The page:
Brand Marketing Examples

Brand marketing is much more than just marketing your product or service, it’s about promoting your brand. Many people might ask “But isn’t your product or service the same as your brand?”. The answer is not a simple yes or no. Your brand is much more than what you sell. Your brand is your identity that encompasses how your customer perceives you. With the foundation of a good brand and good brand strategy, brand marketing ends up being much more effective.

Your brand is what differentiates you from your competitors. Take a walk through the drugstore and look at all the different allergy medications. There are countless options, all of which include essentially the same ingredients. What makes a consumer buy one allergy medication over another (maybe even a more expensive option)– many times the answer is branding. Branding encapsulates how the consumer perceives your brand, whether they trust you or not, whether they are loyal and willing to spend .70 cents more for the same product. This is why branding is so important. It has an unquantifiable value that can make or break a company.

That being said brand strategy is perhaps the most important investment you can make in your company. Branding is more than just graphic design it’s about shaping the way your customers see you. The most difficult thing, and the most powerful thing, is to communicate precisely what you do and why it matters. At the root of it, brand strategy is your most important tool. Only after you clearly define your brand can you move on to successfully marketing it.

In the San Francisco Bay Area, you see some of the most successful brands in the world, from Apple to Google to Levis. What do they all have in common? Phenomenal branding. It’s no wonder why every marketing class in college spends time talking about Apple. It’s so much more than computers, iPods, iPads, Airpods, and iPhones. In fact in the early ’90s, before their climb to the top, Apple was in danger of going out of business. What turned things around? Branding. Apple has managed to make a company based on innovation, design, and humanity– not necessarily just computers. Through this subconscious connection with these positive attributes, Apple has been able to get away with a lot. Customers are willing to overlook the fact that many devices have ‘planned obsolescence’ and cost significantly more than competitors. That goes to show you just how strong a brand can be.

There are countless other brands that have a cult-like following the way Apple does. This loyalty is not necessarily based on a superior product or service but a positive perception by its customers. Take Lexus for example, Lexus’ cars are made in the same factory as Toyota, contain most of the same parts, but sell for much more. Why are people spending more money on a Lexus when they could get something pretty much the same from Toyota–the brand.

Good brand marketing allows you to not only sell your product or service but to show off your brand values and the intangible elements that make a brand so special. The most successful brand marketing campaigns elicit an emotional response from customers. Your biggest goal is to have your customer associate your brand with a feeling. This is achieved through your brand strategy which encompasses design, marketing, and audience exploration. You must first find your audience and then learn how to appeal to them on an emotional level. In order to maintain a loyal customer base, you must identify their values and align your marketing strategies to show how you are ‘on the same page’.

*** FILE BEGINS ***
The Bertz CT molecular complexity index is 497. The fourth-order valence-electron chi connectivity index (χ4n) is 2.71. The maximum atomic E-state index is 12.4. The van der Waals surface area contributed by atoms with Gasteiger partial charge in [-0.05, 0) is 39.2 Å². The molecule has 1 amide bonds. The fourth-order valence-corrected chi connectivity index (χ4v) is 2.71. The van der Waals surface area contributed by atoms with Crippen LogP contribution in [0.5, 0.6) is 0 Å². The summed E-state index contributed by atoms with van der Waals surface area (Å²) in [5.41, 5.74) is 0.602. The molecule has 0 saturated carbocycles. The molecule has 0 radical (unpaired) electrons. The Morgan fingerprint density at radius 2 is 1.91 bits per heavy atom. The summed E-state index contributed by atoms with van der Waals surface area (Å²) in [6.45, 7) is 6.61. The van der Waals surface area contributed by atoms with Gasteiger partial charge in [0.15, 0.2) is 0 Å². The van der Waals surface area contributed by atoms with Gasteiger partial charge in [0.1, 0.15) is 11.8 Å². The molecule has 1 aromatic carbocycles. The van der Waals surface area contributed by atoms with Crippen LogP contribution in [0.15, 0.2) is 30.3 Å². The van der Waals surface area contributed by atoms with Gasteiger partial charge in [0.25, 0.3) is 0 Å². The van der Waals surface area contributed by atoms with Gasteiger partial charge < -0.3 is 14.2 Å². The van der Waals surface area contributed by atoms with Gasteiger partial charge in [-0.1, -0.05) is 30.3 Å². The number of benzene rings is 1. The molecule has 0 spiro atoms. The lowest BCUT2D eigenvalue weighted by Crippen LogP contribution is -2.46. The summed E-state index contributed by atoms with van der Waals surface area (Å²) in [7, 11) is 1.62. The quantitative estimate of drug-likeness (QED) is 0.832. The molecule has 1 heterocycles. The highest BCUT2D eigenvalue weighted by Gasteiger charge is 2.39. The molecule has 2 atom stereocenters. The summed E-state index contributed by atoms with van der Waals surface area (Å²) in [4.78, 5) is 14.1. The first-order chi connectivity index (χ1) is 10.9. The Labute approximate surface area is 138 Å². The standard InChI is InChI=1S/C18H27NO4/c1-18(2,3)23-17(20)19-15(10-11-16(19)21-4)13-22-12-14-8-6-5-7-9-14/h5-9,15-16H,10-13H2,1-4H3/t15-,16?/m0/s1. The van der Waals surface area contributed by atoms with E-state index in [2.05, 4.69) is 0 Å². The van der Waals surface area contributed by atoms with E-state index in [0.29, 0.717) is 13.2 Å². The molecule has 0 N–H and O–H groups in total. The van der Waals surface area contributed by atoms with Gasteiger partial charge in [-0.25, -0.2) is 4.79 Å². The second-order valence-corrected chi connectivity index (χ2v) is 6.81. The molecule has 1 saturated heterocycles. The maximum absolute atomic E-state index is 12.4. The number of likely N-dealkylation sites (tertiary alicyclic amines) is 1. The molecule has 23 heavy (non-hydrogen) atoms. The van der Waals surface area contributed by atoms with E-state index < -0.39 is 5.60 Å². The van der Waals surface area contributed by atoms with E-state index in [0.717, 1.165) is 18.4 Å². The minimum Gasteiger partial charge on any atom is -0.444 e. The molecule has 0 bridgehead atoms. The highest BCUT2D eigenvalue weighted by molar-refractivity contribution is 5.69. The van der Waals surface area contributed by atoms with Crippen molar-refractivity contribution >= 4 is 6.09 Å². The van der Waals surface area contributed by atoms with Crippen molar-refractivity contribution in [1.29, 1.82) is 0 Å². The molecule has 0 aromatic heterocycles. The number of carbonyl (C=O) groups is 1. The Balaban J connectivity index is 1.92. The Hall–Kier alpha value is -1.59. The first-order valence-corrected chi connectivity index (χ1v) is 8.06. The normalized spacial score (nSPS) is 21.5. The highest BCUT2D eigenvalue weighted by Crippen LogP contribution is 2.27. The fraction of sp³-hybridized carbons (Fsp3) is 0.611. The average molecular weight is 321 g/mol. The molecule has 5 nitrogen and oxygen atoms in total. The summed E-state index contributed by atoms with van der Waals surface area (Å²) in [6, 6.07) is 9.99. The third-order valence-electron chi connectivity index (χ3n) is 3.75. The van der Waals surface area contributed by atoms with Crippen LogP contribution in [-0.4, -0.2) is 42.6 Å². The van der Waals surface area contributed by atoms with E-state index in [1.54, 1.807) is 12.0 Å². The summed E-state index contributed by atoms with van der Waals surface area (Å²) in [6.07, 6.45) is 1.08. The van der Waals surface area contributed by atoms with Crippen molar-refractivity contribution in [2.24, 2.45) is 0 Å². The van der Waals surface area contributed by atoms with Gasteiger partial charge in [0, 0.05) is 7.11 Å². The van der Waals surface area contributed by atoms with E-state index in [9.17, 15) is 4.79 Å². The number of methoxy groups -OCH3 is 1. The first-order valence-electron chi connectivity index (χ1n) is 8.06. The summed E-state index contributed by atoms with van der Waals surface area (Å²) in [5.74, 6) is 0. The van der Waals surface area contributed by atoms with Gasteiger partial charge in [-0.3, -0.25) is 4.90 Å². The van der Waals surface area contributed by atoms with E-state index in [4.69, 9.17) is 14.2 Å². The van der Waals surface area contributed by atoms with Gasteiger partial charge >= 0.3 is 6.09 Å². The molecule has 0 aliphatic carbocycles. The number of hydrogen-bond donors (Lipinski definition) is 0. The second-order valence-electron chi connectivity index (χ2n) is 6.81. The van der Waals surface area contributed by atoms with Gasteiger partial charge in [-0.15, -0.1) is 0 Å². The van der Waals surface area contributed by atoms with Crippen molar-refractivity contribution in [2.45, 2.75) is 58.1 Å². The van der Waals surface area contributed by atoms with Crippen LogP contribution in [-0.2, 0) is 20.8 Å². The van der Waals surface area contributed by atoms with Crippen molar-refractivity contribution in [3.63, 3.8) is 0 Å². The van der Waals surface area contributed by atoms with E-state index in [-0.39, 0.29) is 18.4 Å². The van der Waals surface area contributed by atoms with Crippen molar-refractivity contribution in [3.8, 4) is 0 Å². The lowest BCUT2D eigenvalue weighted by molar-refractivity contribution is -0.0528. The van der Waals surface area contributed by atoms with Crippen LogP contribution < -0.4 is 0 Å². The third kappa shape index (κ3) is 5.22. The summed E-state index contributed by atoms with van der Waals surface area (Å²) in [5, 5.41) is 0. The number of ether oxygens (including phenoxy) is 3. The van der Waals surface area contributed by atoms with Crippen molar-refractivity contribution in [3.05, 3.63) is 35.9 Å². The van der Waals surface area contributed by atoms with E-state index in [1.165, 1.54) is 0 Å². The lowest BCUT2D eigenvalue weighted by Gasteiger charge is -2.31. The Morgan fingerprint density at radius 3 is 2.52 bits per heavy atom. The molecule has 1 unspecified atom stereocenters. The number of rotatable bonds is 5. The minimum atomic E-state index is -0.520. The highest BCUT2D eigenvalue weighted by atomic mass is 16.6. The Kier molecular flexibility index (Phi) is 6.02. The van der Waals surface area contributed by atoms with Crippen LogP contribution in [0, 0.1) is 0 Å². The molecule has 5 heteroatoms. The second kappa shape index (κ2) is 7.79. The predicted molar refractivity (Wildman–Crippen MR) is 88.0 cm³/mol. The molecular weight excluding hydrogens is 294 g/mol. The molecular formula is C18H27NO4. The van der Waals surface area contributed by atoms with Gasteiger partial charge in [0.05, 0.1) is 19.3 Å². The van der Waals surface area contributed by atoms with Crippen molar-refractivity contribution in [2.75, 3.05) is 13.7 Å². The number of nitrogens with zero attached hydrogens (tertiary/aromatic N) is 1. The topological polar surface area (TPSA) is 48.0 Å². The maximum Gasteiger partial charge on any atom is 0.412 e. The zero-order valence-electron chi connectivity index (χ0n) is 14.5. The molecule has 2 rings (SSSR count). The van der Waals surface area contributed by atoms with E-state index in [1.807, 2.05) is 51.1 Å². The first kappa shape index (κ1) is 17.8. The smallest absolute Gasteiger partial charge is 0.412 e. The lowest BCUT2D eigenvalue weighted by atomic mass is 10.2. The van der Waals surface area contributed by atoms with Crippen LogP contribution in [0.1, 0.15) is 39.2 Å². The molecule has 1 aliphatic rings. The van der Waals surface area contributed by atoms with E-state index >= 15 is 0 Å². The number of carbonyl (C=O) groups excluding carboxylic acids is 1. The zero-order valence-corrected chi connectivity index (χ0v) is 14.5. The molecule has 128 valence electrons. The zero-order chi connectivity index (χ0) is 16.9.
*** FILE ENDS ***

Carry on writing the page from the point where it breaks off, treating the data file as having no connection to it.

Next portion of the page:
Many companies are catching on to just how important brand strategy and good branding is. Emerging brands like Casper, Quip, Billie, and Glossier know that success happens when a good (not even great) product combines with phenomenal branding. These companies are not titans of innovation but rather companies that provide a good product or service that makes people feel like they are purchasing something amazing. Again, it’s the feeling, not the product or service itself.

Now that we have gone over the importance of the brand itself let’s take a look at what companies do with it. We have entered into the age of social media and there’s no denying that it has changed marketing. As consumers, we are constantly bombarded with information. We are almost numb to it, scrolling through Instagram, Facebook, Twitter, and Pinterest constantly. It takes much more to get our attention these days. Perhaps this is why brands have stepped their game up. We are now so blind to advertising that in order to get our attention it has to be truly amazing.

Much of what we want to see in our brands is what we would like to see in ourselves. For Millennials and Gen-Zers, it might be innovation, social responsibility, or good design. Perhaps that is why we are trending towards the plethora of direct to consumer brands. Why is it that we trust Glossier more than Cover Girl, Quip more than Sonicare, or Billie more than Venus? It’s because all of these companies have figured out a way to make us trust, identify, and connect with them. Millennials and Gen-Zers are the groups they want to emotionally connect with. And due to their success, with relatively unremarkable products, they have seemingly convinced us.

At the end of the day, it’s not just about good graphic design (logo, fonts, and color pallet) and it’s not just about having a great product or service–it’s about finding your audience and emotionally connecting with them. This is the root of brand marketing. Marketing is no longer about the product or service itself but the story you tell about it. If you can connect with your customer on an emotional level you oftentimes have a customer for life.

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